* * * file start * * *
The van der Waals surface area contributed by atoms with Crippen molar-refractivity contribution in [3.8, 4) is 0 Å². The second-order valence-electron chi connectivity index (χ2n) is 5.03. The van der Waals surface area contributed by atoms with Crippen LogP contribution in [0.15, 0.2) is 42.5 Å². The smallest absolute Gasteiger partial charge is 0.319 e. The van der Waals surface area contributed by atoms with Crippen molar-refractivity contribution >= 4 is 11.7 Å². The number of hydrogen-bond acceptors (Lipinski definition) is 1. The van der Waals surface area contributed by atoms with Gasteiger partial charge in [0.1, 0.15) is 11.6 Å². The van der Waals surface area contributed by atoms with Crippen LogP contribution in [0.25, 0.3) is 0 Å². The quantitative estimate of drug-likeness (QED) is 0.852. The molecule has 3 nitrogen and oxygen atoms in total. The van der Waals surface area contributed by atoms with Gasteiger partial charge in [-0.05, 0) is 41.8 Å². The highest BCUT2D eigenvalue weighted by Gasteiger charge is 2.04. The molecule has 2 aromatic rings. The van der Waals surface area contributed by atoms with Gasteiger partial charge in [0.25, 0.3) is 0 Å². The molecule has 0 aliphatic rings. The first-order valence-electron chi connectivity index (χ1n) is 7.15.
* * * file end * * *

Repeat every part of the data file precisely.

The van der Waals surface area contributed by atoms with Crippen molar-refractivity contribution in [3.8, 4) is 0 Å². The second-order valence-electron chi connectivity index (χ2n) is 5.03. The van der Waals surface area contributed by atoms with Crippen LogP contribution in [0.15, 0.2) is 42.5 Å². The smallest absolute Gasteiger partial charge is 0.319 e. The van der Waals surface area contributed by atoms with Crippen molar-refractivity contribution >= 4 is 11.7 Å². The number of hydrogen-bond acceptors (Lipinski definition) is 1. The van der Waals surface area contributed by atoms with Gasteiger partial charge in [0.1, 0.15) is 11.6 Å². The van der Waals surface area contributed by atoms with Crippen LogP contribution in [0.25, 0.3) is 0 Å². The quantitative estimate of drug-likeness (QED) is 0.852. The molecule has 3 nitrogen and oxygen atoms in total. The van der Waals surface area contributed by atoms with Gasteiger partial charge in [-0.05, 0) is 41.8 Å². The highest BCUT2D eigenvalue weighted by Gasteiger charge is 2.04. The molecule has 2 aromatic rings. The van der Waals surface area contributed by atoms with Gasteiger partial charge in [0.25, 0.3) is 0 Å². The molecule has 0 aliphatic rings. The first-order valence-electron chi connectivity index (χ1n) is 7.15.